Oxygen (ml/l): 2.146 - 4.912
  Phosphate (umol/l): 0.885 - 1.498
  Silicate (umol/l): 7.399 - 12.075

Graphical representation

Depth range (m): 3 - 91

Temperature range (°C): 16.783 - 22.948

Nitrate (umol/L): 2.687 - 18.515

Salinity (PPS): 34.890 - 35.311

Oxygen (ml/l): 2.146 - 4.912

Phosphate (umol/l): 0.885 - 1.498

Silicate (umol/l): 7.399 - 12.075
 
Note: this information has not been validated. Check this *note*. Your feedback is most welcome.

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Salinity: Marine, Marine Only

Inshore/Offshore: Inshore, Inshore Only

Water Column Position: Bottom, Bottom only

Habitat: Soft bottom (mud, sand,gravel, beach, estuary & mangrove), Soft bottom only, Mud, Sand & gravel

FishBase Habitat: Demersal
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Trophic Strategy

Feeding

Feeding Group: Carnivore

Diet: mobile benthic worms, mobile benthic crustacea (shrimps/crabs), mobile benthic gastropods/bivalves, octopus/squid/cuttlefish, bony fishes
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Life History and Behavior

Life Cycle

Oviparous, paired eggs are laid. Embryos feed solely on yolk (Ref. 50449).
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Reproduction

Egg Type: Benthic, No pelagic larva, No pelagic phase
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Conservation

Conservation Status

IUCN Red List Assessment


Red List Category
DD
Data Deficient

Red List Criteria

Version
3.1

Year Assessed
2009

Assessor/s
Kyne, P.M. & Valenti, S.V.

Reviewer/s
Kulka, D.W., Sulikowski, J. & Gibson, C. (Shark Red List Authority)

Contributor/s

Justification
The Equatorial Skate (Raja equatorialis) is a medium-sized (to 88 cm TL) eastern Pacific skate found from the Gulf of California south to Tumbes, Peru. Occurs on the continental shelf at depths of 20?200 m. It is presumably taken as bycatch by demersal fisheries operating on the continental shelf. Shrimp trawl fisheries are particularly intense in inshore areas of its range, but no data are currently available on catches. This is a poorly known species, whose generic placement remains unresolved, and it cannot currently be assessed beyond Data Deficient due to insufficient information. Research is needed on this species? life-history parameters and efforts should be made to quantify bycatch levels.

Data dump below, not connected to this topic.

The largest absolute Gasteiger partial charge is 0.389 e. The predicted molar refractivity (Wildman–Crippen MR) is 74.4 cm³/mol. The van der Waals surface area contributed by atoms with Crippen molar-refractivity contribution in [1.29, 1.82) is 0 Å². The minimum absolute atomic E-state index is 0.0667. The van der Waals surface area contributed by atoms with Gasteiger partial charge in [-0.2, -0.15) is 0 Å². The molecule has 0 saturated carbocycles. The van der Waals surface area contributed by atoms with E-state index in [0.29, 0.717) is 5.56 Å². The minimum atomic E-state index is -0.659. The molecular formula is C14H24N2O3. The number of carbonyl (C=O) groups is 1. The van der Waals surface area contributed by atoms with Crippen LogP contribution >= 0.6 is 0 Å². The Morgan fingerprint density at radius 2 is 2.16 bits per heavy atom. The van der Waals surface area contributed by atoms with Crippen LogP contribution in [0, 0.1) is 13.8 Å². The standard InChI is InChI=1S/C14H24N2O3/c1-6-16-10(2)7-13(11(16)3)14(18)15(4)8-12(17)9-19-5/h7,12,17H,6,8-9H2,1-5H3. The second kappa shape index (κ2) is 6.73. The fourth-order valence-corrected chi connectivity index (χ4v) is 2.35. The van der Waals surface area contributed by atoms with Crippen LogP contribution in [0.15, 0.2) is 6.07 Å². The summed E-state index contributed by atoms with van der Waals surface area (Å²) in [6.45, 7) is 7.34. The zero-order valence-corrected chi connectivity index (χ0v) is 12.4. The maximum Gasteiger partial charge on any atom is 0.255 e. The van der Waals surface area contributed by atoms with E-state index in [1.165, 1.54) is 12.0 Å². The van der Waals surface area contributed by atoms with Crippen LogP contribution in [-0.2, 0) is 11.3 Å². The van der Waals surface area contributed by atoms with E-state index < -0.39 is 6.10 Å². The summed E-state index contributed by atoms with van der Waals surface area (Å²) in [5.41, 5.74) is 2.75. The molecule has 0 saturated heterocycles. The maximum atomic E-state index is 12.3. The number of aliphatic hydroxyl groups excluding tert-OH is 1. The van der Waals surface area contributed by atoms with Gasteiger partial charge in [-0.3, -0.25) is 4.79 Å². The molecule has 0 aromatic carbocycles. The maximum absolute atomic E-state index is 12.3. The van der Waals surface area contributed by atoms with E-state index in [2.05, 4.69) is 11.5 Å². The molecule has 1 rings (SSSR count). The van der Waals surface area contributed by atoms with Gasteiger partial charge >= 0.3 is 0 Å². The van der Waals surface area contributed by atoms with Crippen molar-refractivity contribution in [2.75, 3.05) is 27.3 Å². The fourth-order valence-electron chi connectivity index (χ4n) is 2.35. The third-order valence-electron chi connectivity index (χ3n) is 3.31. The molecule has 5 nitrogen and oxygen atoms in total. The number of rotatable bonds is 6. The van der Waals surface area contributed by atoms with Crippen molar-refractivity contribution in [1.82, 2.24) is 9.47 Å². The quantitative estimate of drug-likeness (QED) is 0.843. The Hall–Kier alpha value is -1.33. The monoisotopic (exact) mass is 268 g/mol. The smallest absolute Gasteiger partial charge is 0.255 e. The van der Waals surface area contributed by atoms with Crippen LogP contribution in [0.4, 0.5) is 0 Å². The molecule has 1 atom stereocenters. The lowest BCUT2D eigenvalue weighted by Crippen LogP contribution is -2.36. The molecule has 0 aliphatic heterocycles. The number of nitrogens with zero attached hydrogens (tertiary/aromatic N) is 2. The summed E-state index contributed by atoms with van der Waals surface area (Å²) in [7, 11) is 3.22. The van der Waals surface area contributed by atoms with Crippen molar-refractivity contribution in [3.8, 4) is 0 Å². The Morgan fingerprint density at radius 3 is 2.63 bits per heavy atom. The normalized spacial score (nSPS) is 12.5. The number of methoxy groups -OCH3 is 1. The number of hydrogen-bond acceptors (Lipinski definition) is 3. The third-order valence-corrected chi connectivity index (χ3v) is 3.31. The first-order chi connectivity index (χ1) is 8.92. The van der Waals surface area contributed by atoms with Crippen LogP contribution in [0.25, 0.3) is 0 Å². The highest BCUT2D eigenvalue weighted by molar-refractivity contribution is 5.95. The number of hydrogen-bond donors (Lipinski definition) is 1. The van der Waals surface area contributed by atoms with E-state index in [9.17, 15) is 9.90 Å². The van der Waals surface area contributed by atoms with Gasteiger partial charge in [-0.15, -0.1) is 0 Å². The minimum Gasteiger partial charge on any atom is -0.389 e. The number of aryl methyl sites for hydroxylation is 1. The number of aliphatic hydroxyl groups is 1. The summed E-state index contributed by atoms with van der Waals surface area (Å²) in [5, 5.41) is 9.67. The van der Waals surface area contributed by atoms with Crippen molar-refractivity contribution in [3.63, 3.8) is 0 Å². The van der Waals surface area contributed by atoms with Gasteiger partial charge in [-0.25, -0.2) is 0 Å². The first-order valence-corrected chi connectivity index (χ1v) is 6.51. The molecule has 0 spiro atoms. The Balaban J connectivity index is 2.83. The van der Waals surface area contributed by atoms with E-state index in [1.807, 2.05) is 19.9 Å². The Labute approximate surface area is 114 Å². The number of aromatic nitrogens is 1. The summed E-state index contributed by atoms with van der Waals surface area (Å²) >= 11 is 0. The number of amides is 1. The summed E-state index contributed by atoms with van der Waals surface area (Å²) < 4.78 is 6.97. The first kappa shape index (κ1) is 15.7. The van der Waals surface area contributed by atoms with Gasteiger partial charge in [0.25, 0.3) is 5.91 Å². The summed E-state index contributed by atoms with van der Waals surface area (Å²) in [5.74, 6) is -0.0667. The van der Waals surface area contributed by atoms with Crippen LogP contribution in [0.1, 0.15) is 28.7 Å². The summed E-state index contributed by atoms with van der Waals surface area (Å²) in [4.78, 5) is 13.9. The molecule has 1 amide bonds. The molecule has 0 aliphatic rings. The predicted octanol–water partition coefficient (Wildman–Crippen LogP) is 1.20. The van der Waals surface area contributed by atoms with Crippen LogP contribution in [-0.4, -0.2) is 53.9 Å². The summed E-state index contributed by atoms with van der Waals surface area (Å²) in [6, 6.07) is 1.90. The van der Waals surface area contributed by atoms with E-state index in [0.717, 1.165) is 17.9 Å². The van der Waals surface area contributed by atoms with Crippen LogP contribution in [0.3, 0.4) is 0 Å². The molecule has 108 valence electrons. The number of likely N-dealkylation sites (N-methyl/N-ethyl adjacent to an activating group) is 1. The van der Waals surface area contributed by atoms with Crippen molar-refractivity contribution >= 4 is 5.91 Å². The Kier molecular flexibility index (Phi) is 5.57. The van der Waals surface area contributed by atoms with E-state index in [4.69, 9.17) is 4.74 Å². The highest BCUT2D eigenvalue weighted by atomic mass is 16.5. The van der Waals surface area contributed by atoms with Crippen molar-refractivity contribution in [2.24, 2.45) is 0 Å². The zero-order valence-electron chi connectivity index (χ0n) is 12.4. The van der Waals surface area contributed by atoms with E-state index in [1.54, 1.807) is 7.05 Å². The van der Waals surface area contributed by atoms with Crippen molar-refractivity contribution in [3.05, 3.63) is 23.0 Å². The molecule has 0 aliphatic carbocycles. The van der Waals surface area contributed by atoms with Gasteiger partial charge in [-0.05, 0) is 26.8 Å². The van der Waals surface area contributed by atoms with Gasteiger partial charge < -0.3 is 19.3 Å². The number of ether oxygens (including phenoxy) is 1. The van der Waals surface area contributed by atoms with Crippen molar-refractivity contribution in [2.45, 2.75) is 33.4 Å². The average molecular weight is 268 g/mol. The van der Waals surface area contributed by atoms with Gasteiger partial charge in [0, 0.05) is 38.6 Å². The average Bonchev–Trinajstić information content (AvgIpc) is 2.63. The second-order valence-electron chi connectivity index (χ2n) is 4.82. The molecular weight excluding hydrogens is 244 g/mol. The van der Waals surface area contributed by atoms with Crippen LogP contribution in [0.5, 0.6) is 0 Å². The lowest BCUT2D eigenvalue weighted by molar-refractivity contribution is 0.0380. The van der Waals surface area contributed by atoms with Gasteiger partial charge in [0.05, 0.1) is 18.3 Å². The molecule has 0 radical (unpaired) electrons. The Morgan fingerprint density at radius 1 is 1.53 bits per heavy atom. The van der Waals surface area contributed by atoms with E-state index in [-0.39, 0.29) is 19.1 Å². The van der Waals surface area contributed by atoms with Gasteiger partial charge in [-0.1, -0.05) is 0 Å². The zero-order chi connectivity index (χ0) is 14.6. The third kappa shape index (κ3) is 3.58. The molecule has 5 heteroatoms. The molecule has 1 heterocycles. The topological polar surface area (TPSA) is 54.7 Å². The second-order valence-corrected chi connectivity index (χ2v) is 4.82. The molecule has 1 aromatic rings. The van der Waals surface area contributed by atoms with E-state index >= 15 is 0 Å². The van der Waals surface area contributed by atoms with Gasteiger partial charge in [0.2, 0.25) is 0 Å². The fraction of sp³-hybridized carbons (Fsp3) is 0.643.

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IUCN Red List: Not evaluated / Listed

CITES: Not listed
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Population

Population
No information is currently available.

Population Trend
Unknown
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Threats

Major Threats
Presumably taken as bycatch of demersal fisheries operating throughout much of its geographic range, but no information on catches of this species is currently available. Shrimp trawl and ground fish fisheries are generally intense in many inshore areas of its range in the Eastern Pacific. For example, the Mexican industrial fleet includes 2,407 shrimp trawlers, 70% of which operate on the Pacific coast, and almost all of these are concentrated in the Gulf of California (FAO 2007). The shrimp trawl fishery off Colombia operates from the shelf to depths of at least 300 m and may take this species, although Puentes et al. (2007) did not record it in a study of the bycatch of this fishery.
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Data deficient (DD)
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Management

Conservation Actions

Conservation Actions
None in place.

Recommended: Research is required on this species? life history parameters, abundance and population trends. Efforts should be made to quantify and monitor catch levels.
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Relevance to Humans and Ecosystems

Benefits

Importance

fisheries: of no interest